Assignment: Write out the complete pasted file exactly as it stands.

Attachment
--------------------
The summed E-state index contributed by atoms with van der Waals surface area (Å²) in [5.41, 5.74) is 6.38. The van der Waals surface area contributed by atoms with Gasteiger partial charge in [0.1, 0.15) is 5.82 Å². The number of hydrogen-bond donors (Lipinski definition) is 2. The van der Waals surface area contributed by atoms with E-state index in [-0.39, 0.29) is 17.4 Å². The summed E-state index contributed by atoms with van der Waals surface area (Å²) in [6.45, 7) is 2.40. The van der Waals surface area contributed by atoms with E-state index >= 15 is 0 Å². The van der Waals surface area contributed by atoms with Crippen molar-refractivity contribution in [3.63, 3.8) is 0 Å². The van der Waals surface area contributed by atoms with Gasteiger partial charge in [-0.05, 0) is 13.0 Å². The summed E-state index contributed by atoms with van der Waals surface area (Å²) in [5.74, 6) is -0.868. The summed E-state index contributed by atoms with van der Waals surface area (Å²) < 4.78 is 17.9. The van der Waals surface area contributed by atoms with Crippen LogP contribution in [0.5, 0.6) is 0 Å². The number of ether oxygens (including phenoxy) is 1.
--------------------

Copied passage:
The summed E-state index contributed by atoms with van der Waals surface area (Å²) in [5.41, 5.74) is 6.38. The van der Waals surface area contributed by atoms with Gasteiger partial charge in [0.1, 0.15) is 5.82 Å². The number of hydrogen-bond donors (Lipinski definition) is 2. The van der Waals surface area contributed by atoms with E-state index in [-0.39, 0.29) is 17.4 Å². The summed E-state index contributed by atoms with van der Waals surface area (Å²) in [6.45, 7) is 2.40. The van der Waals surface area contributed by atoms with E-state index >= 15 is 0 Å². The van der Waals surface area contributed by atoms with Crippen molar-refractivity contribution in [3.63, 3.8) is 0 Å². The van der Waals surface area contributed by atoms with Gasteiger partial charge in [-0.05, 0) is 13.0 Å². The summed E-state index contributed by atoms with van der Waals surface area (Å²) in [5.74, 6) is -0.868. The summed E-state index contributed by atoms with van der Waals surface area (Å²) < 4.78 is 17.9. The van der Waals surface area contributed by atoms with Crippen LogP contribution in [0.5, 0.6) is 0 Å². The number of ether oxygens (including phenoxy) is 1.